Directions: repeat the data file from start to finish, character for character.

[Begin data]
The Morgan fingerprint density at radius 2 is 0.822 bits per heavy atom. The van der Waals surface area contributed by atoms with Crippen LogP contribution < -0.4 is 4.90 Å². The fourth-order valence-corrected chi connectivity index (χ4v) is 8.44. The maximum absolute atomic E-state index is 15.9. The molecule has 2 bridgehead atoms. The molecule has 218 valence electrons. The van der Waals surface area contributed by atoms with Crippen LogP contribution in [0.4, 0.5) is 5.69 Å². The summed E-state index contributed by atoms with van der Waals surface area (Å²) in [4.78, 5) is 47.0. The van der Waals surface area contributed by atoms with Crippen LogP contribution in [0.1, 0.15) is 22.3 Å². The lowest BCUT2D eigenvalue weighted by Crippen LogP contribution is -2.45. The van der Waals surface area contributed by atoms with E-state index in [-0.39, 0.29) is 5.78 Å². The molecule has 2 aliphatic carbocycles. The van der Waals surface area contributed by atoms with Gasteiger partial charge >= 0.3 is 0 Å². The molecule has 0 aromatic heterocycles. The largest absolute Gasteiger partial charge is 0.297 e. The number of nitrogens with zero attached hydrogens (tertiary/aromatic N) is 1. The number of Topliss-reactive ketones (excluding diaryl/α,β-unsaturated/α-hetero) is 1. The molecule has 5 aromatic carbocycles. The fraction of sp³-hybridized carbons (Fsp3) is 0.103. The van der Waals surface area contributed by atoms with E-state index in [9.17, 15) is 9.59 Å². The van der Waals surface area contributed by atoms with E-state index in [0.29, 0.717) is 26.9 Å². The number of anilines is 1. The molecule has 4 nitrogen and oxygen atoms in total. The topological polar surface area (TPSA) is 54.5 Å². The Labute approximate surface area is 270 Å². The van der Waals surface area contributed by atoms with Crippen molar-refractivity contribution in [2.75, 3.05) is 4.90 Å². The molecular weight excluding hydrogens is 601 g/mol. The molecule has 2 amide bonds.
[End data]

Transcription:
The Morgan fingerprint density at radius 2 is 0.822 bits per heavy atom. The van der Waals surface area contributed by atoms with Crippen LogP contribution < -0.4 is 4.90 Å². The fourth-order valence-corrected chi connectivity index (χ4v) is 8.44. The maximum absolute atomic E-state index is 15.9. The molecule has 2 bridgehead atoms. The molecule has 218 valence electrons. The van der Waals surface area contributed by atoms with Crippen LogP contribution in [0.4, 0.5) is 5.69 Å². The summed E-state index contributed by atoms with van der Waals surface area (Å²) in [4.78, 5) is 47.0. The van der Waals surface area contributed by atoms with Crippen LogP contribution in [0.1, 0.15) is 22.3 Å². The lowest BCUT2D eigenvalue weighted by Crippen LogP contribution is -2.45. The van der Waals surface area contributed by atoms with E-state index in [-0.39, 0.29) is 5.78 Å². The molecule has 2 aliphatic carbocycles. The van der Waals surface area contributed by atoms with Gasteiger partial charge >= 0.3 is 0 Å². The molecule has 0 aromatic heterocycles. The largest absolute Gasteiger partial charge is 0.297 e. The number of nitrogens with zero attached hydrogens (tertiary/aromatic N) is 1. The number of Topliss-reactive ketones (excluding diaryl/α,β-unsaturated/α-hetero) is 1. The molecule has 5 aromatic carbocycles. The fraction of sp³-hybridized carbons (Fsp3) is 0.103. The van der Waals surface area contributed by atoms with E-state index in [9.17, 15) is 9.59 Å². The van der Waals surface area contributed by atoms with E-state index in [0.29, 0.717) is 26.9 Å². The number of anilines is 1. The molecule has 4 nitrogen and oxygen atoms in total. The topological polar surface area (TPSA) is 54.5 Å². The Labute approximate surface area is 270 Å². The van der Waals surface area contributed by atoms with Crippen molar-refractivity contribution in [2.75, 3.05) is 4.90 Å². The molecular weight excluding hydrogens is 601 g/mol. The molecule has 2 amide bonds.